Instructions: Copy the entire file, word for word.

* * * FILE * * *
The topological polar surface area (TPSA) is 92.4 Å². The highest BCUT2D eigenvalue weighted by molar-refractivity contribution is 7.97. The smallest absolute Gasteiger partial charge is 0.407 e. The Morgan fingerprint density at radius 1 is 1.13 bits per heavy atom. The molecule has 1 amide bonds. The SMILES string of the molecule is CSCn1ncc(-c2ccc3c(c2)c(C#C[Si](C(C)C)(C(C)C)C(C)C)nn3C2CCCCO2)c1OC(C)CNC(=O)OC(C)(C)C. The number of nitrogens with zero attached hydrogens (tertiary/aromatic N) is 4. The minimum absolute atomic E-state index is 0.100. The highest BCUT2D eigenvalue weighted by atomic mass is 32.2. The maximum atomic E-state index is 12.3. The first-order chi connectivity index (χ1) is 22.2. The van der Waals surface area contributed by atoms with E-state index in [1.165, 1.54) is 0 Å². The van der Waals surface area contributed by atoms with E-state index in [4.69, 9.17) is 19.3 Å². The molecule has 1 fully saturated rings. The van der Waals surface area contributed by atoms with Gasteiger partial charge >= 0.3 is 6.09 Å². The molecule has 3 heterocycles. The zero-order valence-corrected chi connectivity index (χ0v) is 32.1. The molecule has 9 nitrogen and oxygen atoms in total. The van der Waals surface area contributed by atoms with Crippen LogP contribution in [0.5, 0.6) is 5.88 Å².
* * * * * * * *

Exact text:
The topological polar surface area (TPSA) is 92.4 Å². The highest BCUT2D eigenvalue weighted by molar-refractivity contribution is 7.97. The smallest absolute Gasteiger partial charge is 0.407 e. The Morgan fingerprint density at radius 1 is 1.13 bits per heavy atom. The molecule has 1 amide bonds. The SMILES string of the molecule is CSCn1ncc(-c2ccc3c(c2)c(C#C[Si](C(C)C)(C(C)C)C(C)C)nn3C2CCCCO2)c1OC(C)CNC(=O)OC(C)(C)C. The number of nitrogens with zero attached hydrogens (tertiary/aromatic N) is 4. The minimum absolute atomic E-state index is 0.100. The highest BCUT2D eigenvalue weighted by atomic mass is 32.2. The maximum atomic E-state index is 12.3. The first-order chi connectivity index (χ1) is 22.2. The van der Waals surface area contributed by atoms with E-state index in [1.165, 1.54) is 0 Å². The van der Waals surface area contributed by atoms with E-state index in [4.69, 9.17) is 19.3 Å². The molecule has 1 fully saturated rings. The van der Waals surface area contributed by atoms with Gasteiger partial charge >= 0.3 is 6.09 Å². The molecule has 3 heterocycles. The zero-order valence-corrected chi connectivity index (χ0v) is 32.1. The molecule has 9 nitrogen and oxygen atoms in total. The van der Waals surface area contributed by atoms with Crippen LogP contribution in [0.5, 0.6) is 5.88 Å².